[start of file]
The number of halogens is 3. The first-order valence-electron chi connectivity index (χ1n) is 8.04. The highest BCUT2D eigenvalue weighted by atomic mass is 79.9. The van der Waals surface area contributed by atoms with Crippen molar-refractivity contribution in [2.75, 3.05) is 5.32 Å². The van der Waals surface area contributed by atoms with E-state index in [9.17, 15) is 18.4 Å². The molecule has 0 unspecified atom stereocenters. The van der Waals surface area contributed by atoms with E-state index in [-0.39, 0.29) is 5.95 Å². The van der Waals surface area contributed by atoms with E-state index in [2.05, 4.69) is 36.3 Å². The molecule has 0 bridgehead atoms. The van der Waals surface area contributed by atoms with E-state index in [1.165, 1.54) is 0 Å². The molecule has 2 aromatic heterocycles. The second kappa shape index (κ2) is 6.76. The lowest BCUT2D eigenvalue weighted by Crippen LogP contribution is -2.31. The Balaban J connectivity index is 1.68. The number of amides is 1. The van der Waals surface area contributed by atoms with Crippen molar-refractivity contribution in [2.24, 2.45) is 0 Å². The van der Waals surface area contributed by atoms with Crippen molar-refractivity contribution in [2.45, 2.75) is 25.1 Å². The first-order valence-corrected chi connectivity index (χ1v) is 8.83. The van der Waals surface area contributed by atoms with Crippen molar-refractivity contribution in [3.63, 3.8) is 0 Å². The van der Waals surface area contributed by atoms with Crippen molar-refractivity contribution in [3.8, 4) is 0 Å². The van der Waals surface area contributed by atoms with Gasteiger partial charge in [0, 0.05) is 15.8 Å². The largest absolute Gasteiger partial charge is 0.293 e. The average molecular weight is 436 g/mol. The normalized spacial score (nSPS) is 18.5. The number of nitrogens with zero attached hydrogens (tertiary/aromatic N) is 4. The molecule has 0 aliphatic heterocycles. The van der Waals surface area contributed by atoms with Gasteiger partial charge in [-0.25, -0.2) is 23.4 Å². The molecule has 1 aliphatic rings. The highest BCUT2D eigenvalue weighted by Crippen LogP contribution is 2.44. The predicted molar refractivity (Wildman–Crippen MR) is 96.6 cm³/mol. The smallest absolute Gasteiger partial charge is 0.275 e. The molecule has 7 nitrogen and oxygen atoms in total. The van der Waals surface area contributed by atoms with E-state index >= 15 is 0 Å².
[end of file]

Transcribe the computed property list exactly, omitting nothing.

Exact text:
The number of halogens is 3. The first-order valence-electron chi connectivity index (χ1n) is 8.04. The highest BCUT2D eigenvalue weighted by atomic mass is 79.9. The van der Waals surface area contributed by atoms with Crippen molar-refractivity contribution in [2.75, 3.05) is 5.32 Å². The van der Waals surface area contributed by atoms with E-state index in [9.17, 15) is 18.4 Å². The molecule has 0 unspecified atom stereocenters. The van der Waals surface area contributed by atoms with E-state index in [-0.39, 0.29) is 5.95 Å². The van der Waals surface area contributed by atoms with E-state index in [2.05, 4.69) is 36.3 Å². The molecule has 0 bridgehead atoms. The van der Waals surface area contributed by atoms with E-state index in [1.165, 1.54) is 0 Å². The molecule has 2 aromatic heterocycles. The second kappa shape index (κ2) is 6.76. The lowest BCUT2D eigenvalue weighted by Crippen LogP contribution is -2.31. The Balaban J connectivity index is 1.68. The number of amides is 1. The van der Waals surface area contributed by atoms with Crippen molar-refractivity contribution in [2.24, 2.45) is 0 Å². The van der Waals surface area contributed by atoms with Crippen molar-refractivity contribution in [2.45, 2.75) is 25.1 Å². The first-order valence-corrected chi connectivity index (χ1v) is 8.83. The van der Waals surface area contributed by atoms with Crippen molar-refractivity contribution in [3.63, 3.8) is 0 Å². The van der Waals surface area contributed by atoms with Crippen molar-refractivity contribution in [3.8, 4) is 0 Å². The van der Waals surface area contributed by atoms with Gasteiger partial charge in [0, 0.05) is 15.8 Å². The largest absolute Gasteiger partial charge is 0.293 e. The average molecular weight is 436 g/mol. The normalized spacial score (nSPS) is 18.5. The number of nitrogens with zero attached hydrogens (tertiary/aromatic N) is 4. The molecule has 0 aliphatic heterocycles. The van der Waals surface area contributed by atoms with Gasteiger partial charge in [-0.25, -0.2) is 23.4 Å². The molecule has 1 aliphatic rings. The highest BCUT2D eigenvalue weighted by Crippen LogP contribution is 2.44. The predicted molar refractivity (Wildman–Crippen MR) is 96.6 cm³/mol. The smallest absolute Gasteiger partial charge is 0.275 e. The molecule has 7 nitrogen and oxygen atoms in total. The van der Waals surface area contributed by atoms with E-state index >= 15 is 0 Å².